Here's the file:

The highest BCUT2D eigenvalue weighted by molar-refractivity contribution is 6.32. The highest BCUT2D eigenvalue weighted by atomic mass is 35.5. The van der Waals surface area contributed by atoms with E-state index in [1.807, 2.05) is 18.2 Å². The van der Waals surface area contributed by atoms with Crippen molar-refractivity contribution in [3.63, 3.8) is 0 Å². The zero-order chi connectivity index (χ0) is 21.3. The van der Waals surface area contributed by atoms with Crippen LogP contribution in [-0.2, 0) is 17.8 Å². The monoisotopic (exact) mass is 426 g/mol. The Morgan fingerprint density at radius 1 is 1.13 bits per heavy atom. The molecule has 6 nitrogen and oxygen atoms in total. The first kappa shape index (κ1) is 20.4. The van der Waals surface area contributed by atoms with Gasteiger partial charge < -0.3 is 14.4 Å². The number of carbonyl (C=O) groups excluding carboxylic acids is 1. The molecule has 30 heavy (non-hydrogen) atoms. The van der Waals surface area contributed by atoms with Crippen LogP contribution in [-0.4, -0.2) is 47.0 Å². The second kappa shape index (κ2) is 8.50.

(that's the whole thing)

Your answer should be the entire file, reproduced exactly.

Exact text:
The highest BCUT2D eigenvalue weighted by molar-refractivity contribution is 6.32. The highest BCUT2D eigenvalue weighted by atomic mass is 35.5. The van der Waals surface area contributed by atoms with E-state index in [1.807, 2.05) is 18.2 Å². The van der Waals surface area contributed by atoms with Crippen molar-refractivity contribution in [3.63, 3.8) is 0 Å². The zero-order chi connectivity index (χ0) is 21.3. The van der Waals surface area contributed by atoms with Crippen LogP contribution in [-0.2, 0) is 17.8 Å². The monoisotopic (exact) mass is 426 g/mol. The Morgan fingerprint density at radius 1 is 1.13 bits per heavy atom. The molecule has 6 nitrogen and oxygen atoms in total. The first kappa shape index (κ1) is 20.4. The van der Waals surface area contributed by atoms with Gasteiger partial charge < -0.3 is 14.4 Å². The number of carbonyl (C=O) groups excluding carboxylic acids is 1. The molecule has 30 heavy (non-hydrogen) atoms. The van der Waals surface area contributed by atoms with Crippen LogP contribution in [-0.4, -0.2) is 47.0 Å². The second kappa shape index (κ2) is 8.50.